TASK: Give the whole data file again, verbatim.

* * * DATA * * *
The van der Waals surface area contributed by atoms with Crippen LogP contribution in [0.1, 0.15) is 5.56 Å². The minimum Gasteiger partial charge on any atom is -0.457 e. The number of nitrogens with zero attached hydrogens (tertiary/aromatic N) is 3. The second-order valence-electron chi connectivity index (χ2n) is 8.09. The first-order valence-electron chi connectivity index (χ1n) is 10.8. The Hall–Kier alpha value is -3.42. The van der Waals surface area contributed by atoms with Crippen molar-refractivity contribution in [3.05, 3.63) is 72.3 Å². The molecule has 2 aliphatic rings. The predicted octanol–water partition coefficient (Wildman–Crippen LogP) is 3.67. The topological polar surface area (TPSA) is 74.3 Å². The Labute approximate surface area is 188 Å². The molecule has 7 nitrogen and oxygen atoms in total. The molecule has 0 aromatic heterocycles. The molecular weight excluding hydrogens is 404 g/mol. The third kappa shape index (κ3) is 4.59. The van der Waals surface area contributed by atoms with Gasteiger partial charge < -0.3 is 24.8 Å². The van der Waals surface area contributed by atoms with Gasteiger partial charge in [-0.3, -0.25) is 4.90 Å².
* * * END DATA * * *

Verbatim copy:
The van der Waals surface area contributed by atoms with Crippen LogP contribution in [0.1, 0.15) is 5.56 Å². The minimum Gasteiger partial charge on any atom is -0.457 e. The number of nitrogens with zero attached hydrogens (tertiary/aromatic N) is 3. The second-order valence-electron chi connectivity index (χ2n) is 8.09. The first-order valence-electron chi connectivity index (χ1n) is 10.8. The Hall–Kier alpha value is -3.42. The van der Waals surface area contributed by atoms with Crippen molar-refractivity contribution in [3.05, 3.63) is 72.3 Å². The molecule has 2 aliphatic rings. The predicted octanol–water partition coefficient (Wildman–Crippen LogP) is 3.67. The topological polar surface area (TPSA) is 74.3 Å². The Labute approximate surface area is 188 Å². The molecule has 7 nitrogen and oxygen atoms in total. The molecule has 0 aromatic heterocycles. The molecular weight excluding hydrogens is 404 g/mol. The third kappa shape index (κ3) is 4.59. The van der Waals surface area contributed by atoms with Gasteiger partial charge < -0.3 is 24.8 Å². The van der Waals surface area contributed by atoms with Gasteiger partial charge in [-0.3, -0.25) is 4.90 Å².